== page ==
• Robert Lewis, Rocking the Roles, p. 122
    "If, after marriage, a wife fails to share in her husband’s vision or participate in it, or if she becomes apathetic toward his work, or even resentful of it, then that marriage will fall into deep trouble within a surprisingly short time."
  • Fred and Brenda Stoeker, Every Heart Restored, p. 221
    “Compatibility is not necessary for oneness—sacrifice is—and that’s something every man and wife has to learn.”
  • Dan Allender and Tremper Longman, Intimate Allies, p. 217
    “Leaving means starting a whole new relationship in which the core loyalty is not to parents’ priorities, traditions, or influence but to an entirely new family that must set its own course, form, and purpose.”
  • Robert Lewis, Rocking the Roles, p. 79
    "Most men are not necessarily unwilling to meet their wife’s needs; they simply are unaware of what those needs really are."
  • Chip Ingram, Love, Sex, and Lasting Relationships, p. 142
    "God’s plan for you, whether you’re married, single, or about to be married, unless He gives you the gift of singleness, is to be in a warm, loving marriage relationship, characterized by open communication, a lot of hard work, deep commitment, setting boundaries, and doing it God’s way."
  • Nancy Leigh DeMoss, Lies Women Believe and the Truth That Sets Them Free, p. 138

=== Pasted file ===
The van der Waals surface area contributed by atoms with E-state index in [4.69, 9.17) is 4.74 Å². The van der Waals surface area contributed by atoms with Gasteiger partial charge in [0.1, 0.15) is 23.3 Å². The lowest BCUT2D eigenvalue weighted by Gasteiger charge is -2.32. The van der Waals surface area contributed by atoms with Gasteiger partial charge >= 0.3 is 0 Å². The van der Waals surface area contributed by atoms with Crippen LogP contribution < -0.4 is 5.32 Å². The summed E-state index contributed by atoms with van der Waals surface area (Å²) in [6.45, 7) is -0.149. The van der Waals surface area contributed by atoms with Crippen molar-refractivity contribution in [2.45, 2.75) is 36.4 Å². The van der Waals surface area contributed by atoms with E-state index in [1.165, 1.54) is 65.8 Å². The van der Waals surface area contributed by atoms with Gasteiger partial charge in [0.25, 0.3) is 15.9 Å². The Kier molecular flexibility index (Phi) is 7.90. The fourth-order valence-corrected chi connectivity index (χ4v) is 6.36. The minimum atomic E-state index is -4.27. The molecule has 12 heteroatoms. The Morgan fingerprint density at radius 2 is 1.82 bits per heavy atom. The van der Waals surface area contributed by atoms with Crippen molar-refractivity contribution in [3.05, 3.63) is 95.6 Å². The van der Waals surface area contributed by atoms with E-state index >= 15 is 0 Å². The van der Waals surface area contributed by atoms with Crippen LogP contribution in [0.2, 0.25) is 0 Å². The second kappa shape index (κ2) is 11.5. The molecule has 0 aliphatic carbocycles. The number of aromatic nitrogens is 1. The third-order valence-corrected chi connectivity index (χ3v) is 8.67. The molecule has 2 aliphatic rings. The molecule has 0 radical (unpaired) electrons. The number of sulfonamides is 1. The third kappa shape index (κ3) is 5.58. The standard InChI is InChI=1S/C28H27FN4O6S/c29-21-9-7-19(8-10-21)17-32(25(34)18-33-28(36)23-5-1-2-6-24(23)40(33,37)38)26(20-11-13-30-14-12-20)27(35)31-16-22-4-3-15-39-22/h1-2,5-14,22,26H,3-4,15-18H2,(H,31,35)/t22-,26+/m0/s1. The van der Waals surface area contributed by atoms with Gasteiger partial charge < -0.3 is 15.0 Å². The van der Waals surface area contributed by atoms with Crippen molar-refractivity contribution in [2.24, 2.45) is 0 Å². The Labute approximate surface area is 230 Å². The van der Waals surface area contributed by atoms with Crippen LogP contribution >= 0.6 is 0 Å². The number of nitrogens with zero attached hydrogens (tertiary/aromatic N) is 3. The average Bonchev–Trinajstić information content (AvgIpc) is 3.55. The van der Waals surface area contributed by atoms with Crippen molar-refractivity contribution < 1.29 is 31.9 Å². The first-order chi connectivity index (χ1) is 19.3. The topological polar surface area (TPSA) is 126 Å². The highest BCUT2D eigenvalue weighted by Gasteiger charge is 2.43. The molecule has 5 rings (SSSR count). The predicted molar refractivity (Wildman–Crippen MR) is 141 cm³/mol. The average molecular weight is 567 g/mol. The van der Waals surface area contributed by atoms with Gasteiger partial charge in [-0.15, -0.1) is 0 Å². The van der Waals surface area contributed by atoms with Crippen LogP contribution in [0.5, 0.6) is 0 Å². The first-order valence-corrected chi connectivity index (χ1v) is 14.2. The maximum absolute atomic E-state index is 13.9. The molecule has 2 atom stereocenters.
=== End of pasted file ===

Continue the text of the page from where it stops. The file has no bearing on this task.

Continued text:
"The ultimate purpose of marriage is not to make us happy, but to glorify God. Women who get married for the purpose of finding happiness are setting themselves up for almost certain disappointment; they seldom find what they are looking for."
  • Stu Weber, Four Pillars of a Man’s Heart, p. 270
    "Marriage is the greatest human development program on the face of the earth. Cultivate it and keep it."
  • Robert Lewis, Rocking the Roles, p. 212
    "Today, I know a lot of young couples who are frustrated with each other and their marriage because neither partner knows how to correctly relate to the opposite sex. Nobody has ever told them. They are trying to build an intimate relationship, one that’s supposed to last a lifetime, from scratch or, at best, guesswork … These young people don’t realize that behind much of their quarrels and dysfunction and anger is what they don’t know, not who they’re married to."
  • Robert Lewis, The New Eve, p. 98
    "The deepest language of marriage is spiritual language. Nothing draws a couple closer and keeps them closer than a shared spiritual life … Laying a common spiritual foundation will be the single most important thing you can do for your marriage."
  • Gary Thomas, Sacred Marriage, p. 133
    "If there’s one thing young engaged couples need to hear, it’s that a good marriage is not something you find, it’s something you work for. It takes struggle. You must crucify your selfishness. You must at times confront, and at other times confess. The practice of forgiveness is essential. This is undeniably hard work! But eventually it pays off. Eventually, it creates a relationship of beauty, trust, and mutual support."
  • Gary Thomas, Sacred Marriage, p. 252
    "There is no question that marriage limits how much we can do, but it multiplies what we can become. If a man or woman focuses on spiritual growth rather than achievement and accomplishment, they’ll see the marriage relationship as providing a wonderful environment for Christian mission."
  • Dennis Rainey, Preparing for Marriage, p. 8
    "No other human relationship can approach the potential for intimacy and oneness than can be found within the context of the marriage commitment. And yet no other relationship can bring with it as many adjustments, difficulties, and even hurts."
  • Heather Jamison, Reclaiming Intimacy, p. 63